ConnDOT: Through Truck Prohibitions

Through Truck Prohibitions

Section 14-298 of the General Statutes of Connecticut (CGS) grants authority to the Office of the State Traffic Administration (OSTA) to prohibit through truck traffic of streets and highways within the limits of and under the jurisdiction of any city, town or borough within Connecticut for the protection and safety of the public. 

Approved No Through Truck Routes Statewide

Requests for through truck prohibitions must be submitted from each Local Traffic Authority (LTA) from all municipalities along the requested route to the Executive Director of the OSTA for review and consideration.  See "Through Truck Prohibition Investigations" below for more information.

Local Traffic Authority List

Sections of streets and highways where through truck traffic is prohibited is only identified by the following black and white regulatory sign:

{No Thru Trucks Sign}

A "Thru Truck" is a truck which travels from a point outside of the limits of a city, town, or borough in Connecticut through such city, town, or borough without any scheduled stop in such locality.  Any truck originating or having a destination within a city, town, or borough where any through truck prohibition has been established is not subject to such prohibition within that city, town, or borough where the truck originates or has a destination within.

Information Regarding "No Truck" Prohibitions
 
{No Trucks Symbol Sign}
{No Trucks Text Sign}
The No Trucks symbol sign and the "No Trucks" text sign are more restrictive than a through trucks prohibition. The No Trucks sign prohibits, in addition to tractor-trailers, delivery vehicles (i.e. package/moving, oil, propane, etc.) and personally/commercially owned trucks from use on the segment of street or highway for which the signs are posted. There are no exceptions to this restriction.

The definition of a truck was established by Section 14-1 of the CGS, as follows:

"(94) 'Truck' means a motor vehicle designed, used or maintained primarily for the transportation of property."
 

Through Truck Prohibition Investigations

Once a formal request for a through truck prohibition has been made from an LTA to the OSTA, an investigation is conducted.  The initial part of the investigation is to determine if the street or highway is geographically located such that it could be utilized as a through truck route.  If it is, then a study is conducted to determine if through trucks should be prohibited for the protection and safety of the public.  This includes field measurements of the width of the street or highway, number and severity of curves and grades, sight line restrictions, roadside character and development, number and character of intersecting streets and highways, traffic control devices, volume and character of traffic, and established speed limits.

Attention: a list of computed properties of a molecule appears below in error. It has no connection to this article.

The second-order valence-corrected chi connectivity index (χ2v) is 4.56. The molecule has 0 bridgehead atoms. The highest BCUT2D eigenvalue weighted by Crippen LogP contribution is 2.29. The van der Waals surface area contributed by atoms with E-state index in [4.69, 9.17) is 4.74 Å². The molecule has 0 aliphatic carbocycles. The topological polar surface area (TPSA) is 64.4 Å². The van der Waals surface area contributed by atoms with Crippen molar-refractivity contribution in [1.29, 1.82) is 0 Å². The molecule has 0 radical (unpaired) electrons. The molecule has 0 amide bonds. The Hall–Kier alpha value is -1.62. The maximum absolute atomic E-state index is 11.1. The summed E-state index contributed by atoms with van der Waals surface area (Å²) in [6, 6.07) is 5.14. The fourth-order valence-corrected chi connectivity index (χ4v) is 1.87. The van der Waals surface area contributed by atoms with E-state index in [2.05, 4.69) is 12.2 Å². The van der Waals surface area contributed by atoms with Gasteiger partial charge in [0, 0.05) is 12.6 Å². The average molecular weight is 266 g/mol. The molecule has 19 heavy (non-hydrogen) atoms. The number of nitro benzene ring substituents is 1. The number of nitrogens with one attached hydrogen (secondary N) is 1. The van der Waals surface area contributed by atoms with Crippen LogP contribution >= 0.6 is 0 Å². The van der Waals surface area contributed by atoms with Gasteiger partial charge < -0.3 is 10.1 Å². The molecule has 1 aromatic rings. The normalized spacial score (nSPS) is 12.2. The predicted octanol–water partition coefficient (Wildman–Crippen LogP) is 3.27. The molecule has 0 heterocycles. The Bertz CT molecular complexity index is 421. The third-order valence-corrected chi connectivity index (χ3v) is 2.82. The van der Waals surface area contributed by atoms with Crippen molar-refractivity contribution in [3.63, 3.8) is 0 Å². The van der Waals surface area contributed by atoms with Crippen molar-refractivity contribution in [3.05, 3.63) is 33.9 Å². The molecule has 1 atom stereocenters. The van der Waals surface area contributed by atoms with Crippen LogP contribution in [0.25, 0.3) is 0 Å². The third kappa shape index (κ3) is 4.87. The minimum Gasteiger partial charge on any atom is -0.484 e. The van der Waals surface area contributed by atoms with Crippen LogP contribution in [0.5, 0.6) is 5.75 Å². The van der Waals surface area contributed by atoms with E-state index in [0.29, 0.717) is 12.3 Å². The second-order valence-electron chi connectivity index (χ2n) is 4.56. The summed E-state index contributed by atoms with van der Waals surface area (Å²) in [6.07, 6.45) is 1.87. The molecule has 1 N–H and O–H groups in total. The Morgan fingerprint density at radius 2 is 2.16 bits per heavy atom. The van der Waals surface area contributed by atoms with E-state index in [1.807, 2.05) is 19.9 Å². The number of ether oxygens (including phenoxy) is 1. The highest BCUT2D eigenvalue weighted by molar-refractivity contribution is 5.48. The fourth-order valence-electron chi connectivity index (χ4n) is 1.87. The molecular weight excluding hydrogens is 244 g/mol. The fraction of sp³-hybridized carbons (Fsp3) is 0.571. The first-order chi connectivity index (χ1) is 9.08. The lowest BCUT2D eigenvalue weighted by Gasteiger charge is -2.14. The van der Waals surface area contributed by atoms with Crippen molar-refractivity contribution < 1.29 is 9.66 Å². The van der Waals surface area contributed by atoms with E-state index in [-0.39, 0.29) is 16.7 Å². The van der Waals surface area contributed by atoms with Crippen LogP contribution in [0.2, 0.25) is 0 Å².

If the investigation indicates that the street or highway may not be adequate for through trucks, then a reasonable alternate route must be available before a through truck prohibition will be pursued.  If a prohibition were enacted without a more acceptable route, trucks would be forced to utilize other streets and highways that are less suitable.
 
After the study has been completed, the city/town’s LTA (or authorities if there is more than one city/town) are contacted regarding the findings.  All cities and towns effected must be in agreement before a through truck prohibition can be enacted, but a through truck prohibition can be denied without city/town agreement. 
 

Truck Prohibitions by Weight Class Ordinance

Trucks may be prohibited by weight class on city/town-maintained roads by a town ordinance.  In such cases, signs bearing the legend "NO THRU TRUCKS" or "THRU TRUCKS PROHIBITED" shall not be used.

A city/town may not enact any ordinances precluding trucks from local roads if they become de facto through truck prohibitions.  The local road must meet the following criteria to ensure a de facto through truck prohibition would not be created by enaction of such an ordinance:
  • Roadway must be located geographically such that it is not a viable through truck route.
  • Roadway must be town owned along the entire length.
  • No portion of roadway may be a state highway.
  • Limited access highway ramp must not connect along any segment of roadway.
  • Entire roadway must be located within the city/town limits.
City/Town officials should act cautiously when enacting such ordinances, because trucks may be diverted to less suitable roads.

 

For further information, please contact:
Office of the State Traffic Administration
Phone: (860) 594-3020
Fax: (860) 594-2552


Content Last Modified on 7/31/2015 3:35:20 PM